Revolution +1 is a steady build-up of anger and madness, likely mirroring how Yamagami felt in the days leading up to what would become a history-making moment. It sets the stage by laying out the basic facts of Yamagami’s life, via his fictionalized version played by Tamato Soran. The fictional Kawakami sits in a prison cell as it rains–with the rain starting to flood his cell, he recollects his father and brother’s suicide, and his mother’s fall into the clutches of the Unification Church. He also recalls a moment with his sister at the dinner table, in which she demands to have hamburg steak for dinner, rather than eating cheap fish everyday because of their family’s debt to the church.

It’s not too long before Adachi harks back to his past in the JRA. While Kawakami is reflecting, he recalls that his dad regularly played mahjong with a close friend in college, who is soon revealed to have partaken in the Lod Airport Massacre. While I thought this was just something Adachi was throwing in, there is some reporting by way of Shūkan Bunshun stating that Yamagami’s father was mahjong buddies with Yasuda Yasuyuki, one of the perpetrators of the attack who supposedly blew himself up. The film smash cuts to a snippet of the assault, depicting this fictionalized version of Yasuda as devoted, and brave–seemingly expressing Adachi’s continued loyalty to his cause over any feelings of remorse for the loss of innocent human life. Adachi then goes the extra step and forces Kawakami to ponder, “I wonder if my dad wanted to join in on that, too.”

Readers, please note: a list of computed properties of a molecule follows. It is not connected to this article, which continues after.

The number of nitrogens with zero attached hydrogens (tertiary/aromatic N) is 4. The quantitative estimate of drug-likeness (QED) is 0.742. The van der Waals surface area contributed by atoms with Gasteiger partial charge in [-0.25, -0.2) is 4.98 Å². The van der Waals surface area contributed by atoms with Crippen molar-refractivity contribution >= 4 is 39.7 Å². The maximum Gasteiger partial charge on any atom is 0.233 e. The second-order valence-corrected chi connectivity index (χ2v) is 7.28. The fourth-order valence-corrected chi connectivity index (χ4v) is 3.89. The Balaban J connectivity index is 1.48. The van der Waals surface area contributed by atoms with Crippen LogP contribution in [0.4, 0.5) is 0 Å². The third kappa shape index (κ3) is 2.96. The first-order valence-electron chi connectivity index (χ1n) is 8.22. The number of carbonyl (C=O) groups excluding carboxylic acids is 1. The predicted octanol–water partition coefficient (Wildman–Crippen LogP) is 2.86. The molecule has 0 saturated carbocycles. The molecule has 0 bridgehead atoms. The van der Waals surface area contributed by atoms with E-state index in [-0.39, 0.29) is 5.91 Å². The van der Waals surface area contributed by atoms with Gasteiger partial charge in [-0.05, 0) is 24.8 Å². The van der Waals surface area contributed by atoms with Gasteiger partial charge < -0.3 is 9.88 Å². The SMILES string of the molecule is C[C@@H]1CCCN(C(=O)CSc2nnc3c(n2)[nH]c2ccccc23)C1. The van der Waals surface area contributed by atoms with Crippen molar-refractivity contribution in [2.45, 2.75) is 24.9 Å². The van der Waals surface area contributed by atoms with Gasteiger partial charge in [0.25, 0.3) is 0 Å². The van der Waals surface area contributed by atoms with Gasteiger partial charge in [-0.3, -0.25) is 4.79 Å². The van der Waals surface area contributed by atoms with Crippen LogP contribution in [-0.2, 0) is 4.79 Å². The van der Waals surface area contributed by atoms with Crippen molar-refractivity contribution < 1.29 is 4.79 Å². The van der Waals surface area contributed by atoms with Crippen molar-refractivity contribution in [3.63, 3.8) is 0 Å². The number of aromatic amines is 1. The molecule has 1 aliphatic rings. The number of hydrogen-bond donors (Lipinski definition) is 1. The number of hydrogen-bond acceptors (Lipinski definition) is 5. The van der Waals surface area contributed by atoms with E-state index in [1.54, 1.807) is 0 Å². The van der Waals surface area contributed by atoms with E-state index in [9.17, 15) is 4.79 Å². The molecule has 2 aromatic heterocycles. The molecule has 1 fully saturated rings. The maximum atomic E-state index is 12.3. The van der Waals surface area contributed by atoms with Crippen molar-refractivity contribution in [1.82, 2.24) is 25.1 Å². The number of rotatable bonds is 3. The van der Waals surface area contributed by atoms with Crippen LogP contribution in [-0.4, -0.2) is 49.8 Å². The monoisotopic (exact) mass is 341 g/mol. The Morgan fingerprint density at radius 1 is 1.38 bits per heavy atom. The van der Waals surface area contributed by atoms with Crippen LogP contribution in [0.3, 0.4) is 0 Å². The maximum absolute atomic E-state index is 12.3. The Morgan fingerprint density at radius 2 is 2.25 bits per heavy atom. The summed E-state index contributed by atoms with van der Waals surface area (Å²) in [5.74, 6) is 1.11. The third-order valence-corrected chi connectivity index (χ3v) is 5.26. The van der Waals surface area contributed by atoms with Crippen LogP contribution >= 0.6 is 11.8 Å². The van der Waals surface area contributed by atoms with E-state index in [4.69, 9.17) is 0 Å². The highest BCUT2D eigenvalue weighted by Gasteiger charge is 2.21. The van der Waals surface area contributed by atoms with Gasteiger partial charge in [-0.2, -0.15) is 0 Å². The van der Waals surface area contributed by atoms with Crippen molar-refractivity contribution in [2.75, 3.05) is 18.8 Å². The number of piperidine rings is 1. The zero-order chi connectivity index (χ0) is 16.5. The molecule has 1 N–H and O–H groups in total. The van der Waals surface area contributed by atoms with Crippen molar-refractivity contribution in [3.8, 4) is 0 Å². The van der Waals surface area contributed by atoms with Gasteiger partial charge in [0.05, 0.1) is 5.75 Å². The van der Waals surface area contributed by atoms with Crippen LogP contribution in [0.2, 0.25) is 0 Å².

Adachi continues to push his agenda further on in the film, when Kawakami shares a drink in his next-door neighbor’s apartment–a lady whose father also joined the JRA and fought for Palestinian freedom. It’s at this point that the film actually name-checks the Red Army, firmly demonstrating that Adachi still has a strong attachment to the group, if it wasn’t clear already. On a lighter note, Adachi drops in references to bits of pop culture like The Blue Hearts–in this case, specifically to the song Mirai wa Bokura no Te no Naka (The Future is in Our Hands), with characters almost breaking out in song at one point. While it’s clear that Adachi loves the band, it’s hard to say if the real-life Yamagami also does. I enjoy artists who unabashedly weave their kinks into their work, but Adachi’s proclivities are beyond the realm of mere “kinks.” I mean, no normal director of a film like this would pull on the tenuous connection to the Red Army and portray it positively–but then again no normal director would rush to make a film like this as a form of political protest. It’s this distinct madness (and let’s be fair, legit cred) that makes Revolution +1 morbidly enchanting in a way that only Adachi can pull off.

Aside from these hard pulls, Adachi does use Kawakami’s internal monologue to make valid criticisms of Abe and the LDP’s corruption, specifically with regards to its dirty connections with the Unification Church. “But wait, the hard right hates Koreans–so why do they support a politician like Abe, who is feeding money to a Korean cult?” ponders Kawakami at one point, highlighting the inherent hypocrisy that defines politicians like Abe. By the time we get to the end of the film, Adachi straight-up uses Kawakami’s sister to say in no uncertain terms that Abe himself was an enemy of democracy. It’s up for debate whether this criticism is “valid” or not, but I stand by it. Being a film about Yamagami, Revolution + 1 is also very deliberate when it comes to depicting the church’s destructive influence on the lives of children whose parents were sucked into its charade. It mostly does this by plainly depicting Kawakami’s oppressive home life, but it also shines the spotlight on the suffering children of other cult members.